How can one be joyous from doing a Mitzvah, due to attaching to Hashem, if one does not feel anything at all during the Mitzvah?

In truth, every Jew unites with Hashem whenever he performs a Mitzvah. However, due to the exile and coarseness of the animal soul, this is not felt. The revelation of this feeling of attachment is saved up for that Jew until the future times, when all the attachments that one accomplished during exile will be revealed to each soul. This is similar to one who has a chest of precious stones and diamonds that causes him to be overjoyed even when he does not currently see the treasure. The mere knowledge that he has this treasure saved for him causes him boundless delight. The same applies to Mitzvos, for in truth we are drawing these revelations into a treasure chest of sorts that will be opened in the future times. Nonetheless, the fact remains that even when contemplating this matter, many of us are still not brought to any feelings of love for G-d. The reason for this is because of the exile and captivity of the G-dly soul within the animal soul that shuts down its emotive aspects and prevents feelings of love from surfacing. This spiritual exile is expressed within the overt emotions of bitterness and joy that one finds in materialistic matters.


Exile is caused when the bitterness and joy are in the wrong matters:

The abovementioned feelings of spiritual joy can only be accomplished when a Jew’s feelings of bitterness and joy are focused on the appropriate G-dly matters. However, when his bitterness is in worldly matters, such as a lack of wealth, health, and children, while his joy is only in acquiring these matters, he is experiencing a classic case of exile of one’s G-dly spark within his animal soul. Now, this exile affects two aspects of the G-dly soul: its essence and its emotive traits. It is on this exile of the essence of the soul that the verse states, Tziyon Bemishpat Tipadeh. Zion here refers to the inner spark of G-dliness, the most inner part of the soul that contains an essential feeling of love and passion for G-d. This love is in exile and needs to be redeemed. The later part of the verse, Vishaveha Betzedaka, refers to the power of emotion of the G-dly soul. This emotion has been taken captive and is now actually being used for the animal soul, just like a prisoner of war that now works to build the enemy’s infrastructure. As a result, the emotions of the G-dly soul, which should have been in use for bitterness caused by distance from G-d and a delightful desire to cleave to Him, are now being used for bitterness in lack of worldly pleasures, and in enjoyment of materialistic matters.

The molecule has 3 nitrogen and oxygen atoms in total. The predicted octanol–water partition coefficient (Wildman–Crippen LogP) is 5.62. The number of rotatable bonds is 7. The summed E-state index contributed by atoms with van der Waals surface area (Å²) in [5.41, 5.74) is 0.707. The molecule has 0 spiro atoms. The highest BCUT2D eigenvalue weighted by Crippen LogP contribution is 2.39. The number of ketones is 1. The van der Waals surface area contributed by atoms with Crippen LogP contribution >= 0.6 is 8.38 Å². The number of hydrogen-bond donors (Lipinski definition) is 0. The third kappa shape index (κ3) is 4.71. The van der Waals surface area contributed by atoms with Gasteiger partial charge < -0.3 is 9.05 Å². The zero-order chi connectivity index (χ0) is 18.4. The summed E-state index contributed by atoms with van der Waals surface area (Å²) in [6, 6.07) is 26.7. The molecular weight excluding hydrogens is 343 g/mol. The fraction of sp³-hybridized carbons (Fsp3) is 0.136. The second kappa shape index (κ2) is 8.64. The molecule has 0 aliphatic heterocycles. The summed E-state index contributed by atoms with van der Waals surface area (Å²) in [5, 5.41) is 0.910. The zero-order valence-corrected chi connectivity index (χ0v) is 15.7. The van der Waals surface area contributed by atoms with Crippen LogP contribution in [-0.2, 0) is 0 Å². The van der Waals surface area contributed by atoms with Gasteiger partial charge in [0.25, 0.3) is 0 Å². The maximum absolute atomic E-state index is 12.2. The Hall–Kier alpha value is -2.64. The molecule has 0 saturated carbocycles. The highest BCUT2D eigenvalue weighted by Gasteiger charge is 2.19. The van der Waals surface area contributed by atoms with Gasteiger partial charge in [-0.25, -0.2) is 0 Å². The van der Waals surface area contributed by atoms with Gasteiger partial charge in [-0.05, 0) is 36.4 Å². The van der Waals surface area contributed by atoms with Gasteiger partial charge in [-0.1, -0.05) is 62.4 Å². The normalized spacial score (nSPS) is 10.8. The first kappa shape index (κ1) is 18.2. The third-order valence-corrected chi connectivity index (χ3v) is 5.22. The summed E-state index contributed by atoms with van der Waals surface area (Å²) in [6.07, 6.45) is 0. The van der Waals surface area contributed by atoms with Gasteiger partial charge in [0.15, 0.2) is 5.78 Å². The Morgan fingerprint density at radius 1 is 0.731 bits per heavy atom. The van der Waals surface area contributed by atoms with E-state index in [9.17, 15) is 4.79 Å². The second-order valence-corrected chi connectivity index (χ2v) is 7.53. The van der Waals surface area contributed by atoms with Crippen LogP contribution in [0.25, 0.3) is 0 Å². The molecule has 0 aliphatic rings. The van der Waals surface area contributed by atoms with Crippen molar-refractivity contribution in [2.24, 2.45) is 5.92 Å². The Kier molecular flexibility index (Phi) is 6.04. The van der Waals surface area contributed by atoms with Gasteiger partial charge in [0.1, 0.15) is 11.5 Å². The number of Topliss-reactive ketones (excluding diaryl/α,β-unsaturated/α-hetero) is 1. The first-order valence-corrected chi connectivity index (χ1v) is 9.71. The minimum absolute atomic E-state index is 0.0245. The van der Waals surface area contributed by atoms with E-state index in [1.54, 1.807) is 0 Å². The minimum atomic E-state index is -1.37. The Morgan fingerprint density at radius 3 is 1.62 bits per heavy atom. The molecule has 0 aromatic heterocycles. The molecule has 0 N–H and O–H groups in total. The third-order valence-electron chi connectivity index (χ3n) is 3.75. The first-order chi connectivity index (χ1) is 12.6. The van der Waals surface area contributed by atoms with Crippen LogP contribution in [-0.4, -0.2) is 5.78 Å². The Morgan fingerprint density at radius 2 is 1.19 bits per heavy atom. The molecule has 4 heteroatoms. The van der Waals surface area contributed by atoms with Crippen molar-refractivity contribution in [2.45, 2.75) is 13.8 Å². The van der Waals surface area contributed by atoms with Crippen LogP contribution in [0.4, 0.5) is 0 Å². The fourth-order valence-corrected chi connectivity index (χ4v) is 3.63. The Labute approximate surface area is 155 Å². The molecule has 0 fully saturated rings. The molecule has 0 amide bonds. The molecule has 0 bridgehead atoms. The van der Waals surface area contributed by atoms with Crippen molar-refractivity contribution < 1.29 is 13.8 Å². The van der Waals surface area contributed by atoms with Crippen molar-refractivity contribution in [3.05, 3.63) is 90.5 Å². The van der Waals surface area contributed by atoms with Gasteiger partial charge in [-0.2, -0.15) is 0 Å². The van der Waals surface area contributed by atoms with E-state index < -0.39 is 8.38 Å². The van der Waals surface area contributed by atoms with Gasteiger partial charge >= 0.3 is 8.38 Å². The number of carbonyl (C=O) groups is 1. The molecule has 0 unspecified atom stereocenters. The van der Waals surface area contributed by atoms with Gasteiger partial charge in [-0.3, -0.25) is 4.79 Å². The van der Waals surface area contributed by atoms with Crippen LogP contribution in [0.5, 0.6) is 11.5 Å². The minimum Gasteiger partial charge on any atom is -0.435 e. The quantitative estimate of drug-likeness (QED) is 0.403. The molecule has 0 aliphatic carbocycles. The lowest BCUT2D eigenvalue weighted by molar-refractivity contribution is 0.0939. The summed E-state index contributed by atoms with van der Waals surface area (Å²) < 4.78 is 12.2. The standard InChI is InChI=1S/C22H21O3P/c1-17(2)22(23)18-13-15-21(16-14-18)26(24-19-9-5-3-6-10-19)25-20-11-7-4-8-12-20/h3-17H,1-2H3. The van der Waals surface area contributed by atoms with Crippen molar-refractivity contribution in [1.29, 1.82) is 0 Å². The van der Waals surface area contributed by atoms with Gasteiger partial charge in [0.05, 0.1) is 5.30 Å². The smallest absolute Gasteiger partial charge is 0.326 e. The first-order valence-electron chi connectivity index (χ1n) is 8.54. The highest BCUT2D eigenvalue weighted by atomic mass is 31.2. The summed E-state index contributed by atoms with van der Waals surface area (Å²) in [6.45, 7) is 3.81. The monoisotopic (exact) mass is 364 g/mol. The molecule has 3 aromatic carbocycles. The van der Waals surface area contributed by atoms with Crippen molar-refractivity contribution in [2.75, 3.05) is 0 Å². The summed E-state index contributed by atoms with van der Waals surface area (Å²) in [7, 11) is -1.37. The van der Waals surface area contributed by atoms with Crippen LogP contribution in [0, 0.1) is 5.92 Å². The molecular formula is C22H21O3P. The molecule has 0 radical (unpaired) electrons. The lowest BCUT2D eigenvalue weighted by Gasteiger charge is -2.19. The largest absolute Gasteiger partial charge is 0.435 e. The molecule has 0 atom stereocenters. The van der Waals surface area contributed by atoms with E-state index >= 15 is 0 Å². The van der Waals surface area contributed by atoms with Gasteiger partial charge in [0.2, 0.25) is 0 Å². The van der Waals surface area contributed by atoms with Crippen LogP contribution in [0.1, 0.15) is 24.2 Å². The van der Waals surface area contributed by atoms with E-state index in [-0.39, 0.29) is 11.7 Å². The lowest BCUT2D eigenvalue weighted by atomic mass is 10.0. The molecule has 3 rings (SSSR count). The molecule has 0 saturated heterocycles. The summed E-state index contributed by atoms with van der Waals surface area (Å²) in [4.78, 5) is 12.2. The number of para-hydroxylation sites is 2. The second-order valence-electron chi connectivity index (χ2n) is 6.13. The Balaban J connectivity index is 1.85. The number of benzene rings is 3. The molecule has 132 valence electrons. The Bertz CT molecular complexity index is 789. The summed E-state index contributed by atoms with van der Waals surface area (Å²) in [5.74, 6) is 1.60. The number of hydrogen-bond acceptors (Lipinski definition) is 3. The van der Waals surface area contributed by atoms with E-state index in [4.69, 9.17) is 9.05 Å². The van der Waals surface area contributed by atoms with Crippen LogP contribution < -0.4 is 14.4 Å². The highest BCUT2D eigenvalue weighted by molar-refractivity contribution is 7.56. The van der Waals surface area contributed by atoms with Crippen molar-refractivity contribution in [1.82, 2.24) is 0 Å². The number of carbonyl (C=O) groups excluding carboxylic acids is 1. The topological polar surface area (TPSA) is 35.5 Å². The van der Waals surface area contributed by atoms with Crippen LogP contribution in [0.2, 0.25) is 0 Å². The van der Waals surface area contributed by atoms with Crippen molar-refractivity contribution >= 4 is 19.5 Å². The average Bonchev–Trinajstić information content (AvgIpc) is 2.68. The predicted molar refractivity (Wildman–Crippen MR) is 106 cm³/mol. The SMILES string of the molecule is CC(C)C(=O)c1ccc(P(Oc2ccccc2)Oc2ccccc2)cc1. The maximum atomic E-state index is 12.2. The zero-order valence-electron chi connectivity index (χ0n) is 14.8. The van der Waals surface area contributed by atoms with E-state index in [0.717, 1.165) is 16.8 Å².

A Parable:

A father of a large family enters the office of a psychologist. “I don’t love my kids,” he says, “In fact I think I hate them”. “How can I love someone who I have feelings of dislike towards?” “That is a profound question” the psychologist replies. “Tell me a little about your upbringing and your work schedule. Perhaps that will shed some light on your condition.” The father goes on to explain that he had a very rough childhood, with scant emotional support from his parents. He currently works an 8:00am-9:00pm job and has no time for his family.  The psychologist explains that the father’s feelings of love have been exiled and subverted. “Your upbringing concealed your feelings of emotion, and your job prevents you from investing physical time and essential mental energy into doing the things needed to develop your feelings. So of course your children are nothing but a nuisance to you.” The father is told that he must understand that despite his cold upbringing, he indeed has deep rooted love for his children in his heart and it simply requires development. This may take time and energy but it can and will be accomplished. “You must cut back from your work hours and spend that time with your children. Invest quality time of enjoyment that will help you develop the inner fatherly feelings that you already possess.”